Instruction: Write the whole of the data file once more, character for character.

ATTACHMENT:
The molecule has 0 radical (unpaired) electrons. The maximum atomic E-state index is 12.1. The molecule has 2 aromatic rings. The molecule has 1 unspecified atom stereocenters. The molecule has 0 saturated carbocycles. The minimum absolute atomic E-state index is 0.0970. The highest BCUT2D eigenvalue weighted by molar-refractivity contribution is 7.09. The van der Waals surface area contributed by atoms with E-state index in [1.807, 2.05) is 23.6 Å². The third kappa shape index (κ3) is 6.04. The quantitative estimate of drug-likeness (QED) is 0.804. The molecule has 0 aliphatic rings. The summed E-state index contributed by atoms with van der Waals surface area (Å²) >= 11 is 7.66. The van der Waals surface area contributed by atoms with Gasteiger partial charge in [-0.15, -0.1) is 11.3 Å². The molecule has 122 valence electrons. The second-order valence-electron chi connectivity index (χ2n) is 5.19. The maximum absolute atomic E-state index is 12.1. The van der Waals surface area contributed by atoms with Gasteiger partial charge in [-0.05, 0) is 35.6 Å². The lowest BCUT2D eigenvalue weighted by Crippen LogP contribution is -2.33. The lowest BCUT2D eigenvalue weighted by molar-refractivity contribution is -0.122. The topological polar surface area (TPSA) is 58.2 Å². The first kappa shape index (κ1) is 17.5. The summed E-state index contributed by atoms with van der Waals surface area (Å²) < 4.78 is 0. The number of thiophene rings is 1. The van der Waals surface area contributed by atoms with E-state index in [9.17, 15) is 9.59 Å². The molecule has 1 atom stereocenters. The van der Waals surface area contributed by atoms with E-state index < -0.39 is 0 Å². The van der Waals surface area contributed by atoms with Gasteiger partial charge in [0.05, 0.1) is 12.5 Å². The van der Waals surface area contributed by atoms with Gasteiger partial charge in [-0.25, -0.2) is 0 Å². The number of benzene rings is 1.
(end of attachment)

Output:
The molecule has 0 radical (unpaired) electrons. The maximum atomic E-state index is 12.1. The molecule has 2 aromatic rings. The molecule has 1 unspecified atom stereocenters. The molecule has 0 saturated carbocycles. The minimum absolute atomic E-state index is 0.0970. The highest BCUT2D eigenvalue weighted by molar-refractivity contribution is 7.09. The van der Waals surface area contributed by atoms with E-state index in [1.807, 2.05) is 23.6 Å². The third kappa shape index (κ3) is 6.04. The quantitative estimate of drug-likeness (QED) is 0.804. The molecule has 0 aliphatic rings. The summed E-state index contributed by atoms with van der Waals surface area (Å²) >= 11 is 7.66. The van der Waals surface area contributed by atoms with Gasteiger partial charge in [-0.15, -0.1) is 11.3 Å². The molecule has 122 valence electrons. The second-order valence-electron chi connectivity index (χ2n) is 5.19. The maximum absolute atomic E-state index is 12.1. The van der Waals surface area contributed by atoms with Gasteiger partial charge in [-0.05, 0) is 35.6 Å². The lowest BCUT2D eigenvalue weighted by Crippen LogP contribution is -2.33. The lowest BCUT2D eigenvalue weighted by molar-refractivity contribution is -0.122. The topological polar surface area (TPSA) is 58.2 Å². The first kappa shape index (κ1) is 17.5. The summed E-state index contributed by atoms with van der Waals surface area (Å²) < 4.78 is 0. The number of thiophene rings is 1. The van der Waals surface area contributed by atoms with E-state index in [9.17, 15) is 9.59 Å². The molecule has 1 atom stereocenters. The van der Waals surface area contributed by atoms with E-state index < -0.39 is 0 Å². The van der Waals surface area contributed by atoms with Gasteiger partial charge in [0.05, 0.1) is 12.5 Å². The van der Waals surface area contributed by atoms with Gasteiger partial charge in [-0.25, -0.2) is 0 Å². The number of benzene rings is 1.